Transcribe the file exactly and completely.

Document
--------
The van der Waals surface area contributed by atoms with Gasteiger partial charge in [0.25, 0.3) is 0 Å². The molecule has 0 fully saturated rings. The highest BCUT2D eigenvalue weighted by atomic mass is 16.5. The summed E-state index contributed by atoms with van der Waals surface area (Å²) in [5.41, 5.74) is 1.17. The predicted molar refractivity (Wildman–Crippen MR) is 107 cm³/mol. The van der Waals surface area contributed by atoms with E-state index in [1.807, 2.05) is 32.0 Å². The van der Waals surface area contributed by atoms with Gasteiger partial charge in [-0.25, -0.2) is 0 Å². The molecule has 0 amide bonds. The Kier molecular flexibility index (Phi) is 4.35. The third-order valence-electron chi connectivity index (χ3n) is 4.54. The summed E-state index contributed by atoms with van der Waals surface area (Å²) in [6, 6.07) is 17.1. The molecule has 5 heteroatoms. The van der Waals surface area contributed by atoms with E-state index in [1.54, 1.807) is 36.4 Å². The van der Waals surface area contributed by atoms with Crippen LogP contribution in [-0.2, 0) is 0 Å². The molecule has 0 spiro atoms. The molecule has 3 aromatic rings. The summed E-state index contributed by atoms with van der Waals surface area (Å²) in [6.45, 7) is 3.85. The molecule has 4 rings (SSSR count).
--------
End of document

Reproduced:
The van der Waals surface area contributed by atoms with Gasteiger partial charge in [0.25, 0.3) is 0 Å². The molecule has 0 fully saturated rings. The highest BCUT2D eigenvalue weighted by atomic mass is 16.5. The summed E-state index contributed by atoms with van der Waals surface area (Å²) in [5.41, 5.74) is 1.17. The predicted molar refractivity (Wildman–Crippen MR) is 107 cm³/mol. The van der Waals surface area contributed by atoms with E-state index in [1.807, 2.05) is 32.0 Å². The van der Waals surface area contributed by atoms with Gasteiger partial charge in [-0.25, -0.2) is 0 Å². The molecule has 0 amide bonds. The Kier molecular flexibility index (Phi) is 4.35. The third-order valence-electron chi connectivity index (χ3n) is 4.54. The summed E-state index contributed by atoms with van der Waals surface area (Å²) in [6, 6.07) is 17.1. The molecule has 5 heteroatoms. The van der Waals surface area contributed by atoms with E-state index in [1.54, 1.807) is 36.4 Å². The van der Waals surface area contributed by atoms with Crippen LogP contribution in [-0.2, 0) is 0 Å². The molecule has 0 spiro atoms. The molecule has 3 aromatic rings. The summed E-state index contributed by atoms with van der Waals surface area (Å²) in [6.45, 7) is 3.85. The molecule has 4 rings (SSSR count).